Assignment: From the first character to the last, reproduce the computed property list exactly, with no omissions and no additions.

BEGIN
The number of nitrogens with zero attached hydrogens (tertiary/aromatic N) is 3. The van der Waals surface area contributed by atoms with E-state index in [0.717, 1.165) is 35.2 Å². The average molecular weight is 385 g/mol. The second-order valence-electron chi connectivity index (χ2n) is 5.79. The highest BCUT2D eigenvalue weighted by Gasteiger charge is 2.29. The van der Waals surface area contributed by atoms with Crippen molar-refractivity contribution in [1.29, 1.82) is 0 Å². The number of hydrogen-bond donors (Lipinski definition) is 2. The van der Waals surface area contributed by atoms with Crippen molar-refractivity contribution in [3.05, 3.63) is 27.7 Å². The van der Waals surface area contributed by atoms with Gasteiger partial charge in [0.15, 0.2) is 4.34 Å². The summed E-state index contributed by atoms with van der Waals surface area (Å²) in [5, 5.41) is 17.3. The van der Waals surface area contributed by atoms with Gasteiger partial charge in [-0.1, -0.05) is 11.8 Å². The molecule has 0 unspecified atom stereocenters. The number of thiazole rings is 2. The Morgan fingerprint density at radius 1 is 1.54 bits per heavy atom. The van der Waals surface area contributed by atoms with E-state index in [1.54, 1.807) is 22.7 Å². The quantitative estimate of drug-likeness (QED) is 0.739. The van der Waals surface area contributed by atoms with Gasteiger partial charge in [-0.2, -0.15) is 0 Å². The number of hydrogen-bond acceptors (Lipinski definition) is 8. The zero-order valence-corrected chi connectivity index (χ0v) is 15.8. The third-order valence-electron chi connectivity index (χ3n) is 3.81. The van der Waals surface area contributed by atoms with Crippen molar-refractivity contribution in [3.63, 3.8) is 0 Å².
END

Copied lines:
The number of nitrogens with zero attached hydrogens (tertiary/aromatic N) is 3. The van der Waals surface area contributed by atoms with E-state index in [0.717, 1.165) is 35.2 Å². The average molecular weight is 385 g/mol. The second-order valence-electron chi connectivity index (χ2n) is 5.79. The highest BCUT2D eigenvalue weighted by Gasteiger charge is 2.29. The van der Waals surface area contributed by atoms with Crippen molar-refractivity contribution in [1.29, 1.82) is 0 Å². The number of hydrogen-bond donors (Lipinski definition) is 2. The van der Waals surface area contributed by atoms with Crippen molar-refractivity contribution in [3.05, 3.63) is 27.7 Å². The van der Waals surface area contributed by atoms with Gasteiger partial charge in [0.15, 0.2) is 4.34 Å². The summed E-state index contributed by atoms with van der Waals surface area (Å²) in [5, 5.41) is 17.3. The van der Waals surface area contributed by atoms with Gasteiger partial charge in [-0.1, -0.05) is 11.8 Å². The molecule has 0 unspecified atom stereocenters. The number of thiazole rings is 2. The Morgan fingerprint density at radius 1 is 1.54 bits per heavy atom. The van der Waals surface area contributed by atoms with E-state index in [1.54, 1.807) is 22.7 Å². The quantitative estimate of drug-likeness (QED) is 0.739. The van der Waals surface area contributed by atoms with Gasteiger partial charge in [-0.2, -0.15) is 0 Å². The number of hydrogen-bond acceptors (Lipinski definition) is 8. The zero-order valence-corrected chi connectivity index (χ0v) is 15.8. The third-order valence-electron chi connectivity index (χ3n) is 3.81. The van der Waals surface area contributed by atoms with Crippen molar-refractivity contribution in [3.63, 3.8) is 0 Å².